You can still take pictures. You can even take selfies. Photos are a great way to remember fun times you’ve had. But don’t let the photos become the main driver of your vacation. It should definitely be the vacation, and your time to relax, that comes first.
Photo credit: Carlos Mota Jr. (Fickr, Creative Commons)
Food and the holidays are like salt and pepper. They go together naturally.
If your family expects you to make a blueberry pie every Thanksgiving, you probably want to oblige. But should you bake it at home and take it with you, or make it once you get there? It’s an easy question if you live in the same city, but what if you have to travel a long distance for the holidays?If you’re traveling by car, you can make everything ahead of time and put it into a carrying case or cooler. But if you’re flying, you may not want to cart a pie through airport security. Even though TSA’s website says “we’ve seen just about everything,” they also warn that a carry-on pie may be subject to additional screening.
In other words, make the food when you get there.
The TSA has a list of items you can’t carry onto the plane, including cranberry sauce, gravy, and soup. You could carry them on as long as they measured under 3.4 ounces, but that won’t put much food on the table.
You could always check-in the food items in question, but the containers could easily break during the baggage handling process of your flight. Cans or bottles could explode from the pressure, or a glass bottle could break from rough handling from a baggage handler, or when it lands onto the baggage claim carousel from the chute.
If you cook with special ingredients or have food allergies or dietary concerns that force you to eat carefully, weigh the pros and cons of packing or carrying these items. Usually your best bet is to buy the food items when you arrive at your destination.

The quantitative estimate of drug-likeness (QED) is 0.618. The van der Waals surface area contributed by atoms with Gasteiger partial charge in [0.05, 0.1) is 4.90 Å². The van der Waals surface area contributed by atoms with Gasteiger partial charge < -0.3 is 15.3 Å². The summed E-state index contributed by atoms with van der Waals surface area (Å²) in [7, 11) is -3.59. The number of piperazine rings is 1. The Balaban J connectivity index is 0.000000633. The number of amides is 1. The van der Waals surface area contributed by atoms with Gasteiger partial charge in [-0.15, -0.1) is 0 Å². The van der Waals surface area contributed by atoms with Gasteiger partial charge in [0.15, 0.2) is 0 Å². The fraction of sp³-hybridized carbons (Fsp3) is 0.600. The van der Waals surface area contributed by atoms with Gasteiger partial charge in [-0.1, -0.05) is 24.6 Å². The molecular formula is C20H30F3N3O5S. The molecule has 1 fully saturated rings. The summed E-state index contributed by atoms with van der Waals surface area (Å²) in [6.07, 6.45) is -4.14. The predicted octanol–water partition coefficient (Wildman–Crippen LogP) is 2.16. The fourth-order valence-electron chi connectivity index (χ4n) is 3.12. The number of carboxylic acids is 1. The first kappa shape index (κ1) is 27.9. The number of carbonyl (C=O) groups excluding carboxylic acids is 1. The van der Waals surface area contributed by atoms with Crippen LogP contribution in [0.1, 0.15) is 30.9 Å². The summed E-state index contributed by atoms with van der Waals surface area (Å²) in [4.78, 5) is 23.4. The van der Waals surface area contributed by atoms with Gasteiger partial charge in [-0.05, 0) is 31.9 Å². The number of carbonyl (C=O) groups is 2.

Of course, it’s always possible you may be heading somewhere without many options, like a small town in the Midwest. In that case, consider ordering from a specialty food store or even Amazon. Or you could just box the items up and ship them yourself. Either way, your favorite foods and ingredients will be waiting for you when you arrive at your destination.
Have you ever shipped, carried, or checked food items for the holidays? How did you do it? Would you do it again or have you found a new method? Leave a comment or let us hear from you on our Facebook page.
For the last few blog posts, we’ve looked at different travel scams and petty crimes from Lifehack.org infographic on common travel scams. We’ve talked about scams, pickpockets, and even identity theft. But we’ve saved the most outrageous scams for last. Scam artists will go to almost any length to get your money, so be on the look out for these.
1. Thrown Baby
Using pretend children is a low blow, but it happens. A woman will throw a baby, which is usually a doll so that you catch it. The woman and her accomplices will rummage through your pockets taking all they can find while you try to save the “baby.”
2. Expensive Taxi Driver
If you don’t know where you’re going, taxi drivers may take more twists and turns than necessary to get you to your location in order to make your bill higher. I have had this happen to me. When I questioned their route they said they wanted to “avoid traffic.” Make sure you’re only taking licensed cabs from official taxi stands, and if possible, double-check your route on your smartphone.
3. Windshield Washers Scam
We actually see this more in the United States than in foreign countries. A homeless person, or seemingly homeless, will run up to your car at a stoplight and start washing your windows, hoping for a tip. If you don’t do it, they’ll yell and raise a fuss, hoping to embarrass you into paying them to stop.
We don’t want you to be afraid of traveling. Rather, we want to make sure you travel smart. So please look over these possible scams, and when you travel, move confidently, say no politely, and continue moving. Avoid the situations where you might be scammed and you’ll finish your vacation with everything — hopefully — still on budget and on schedule.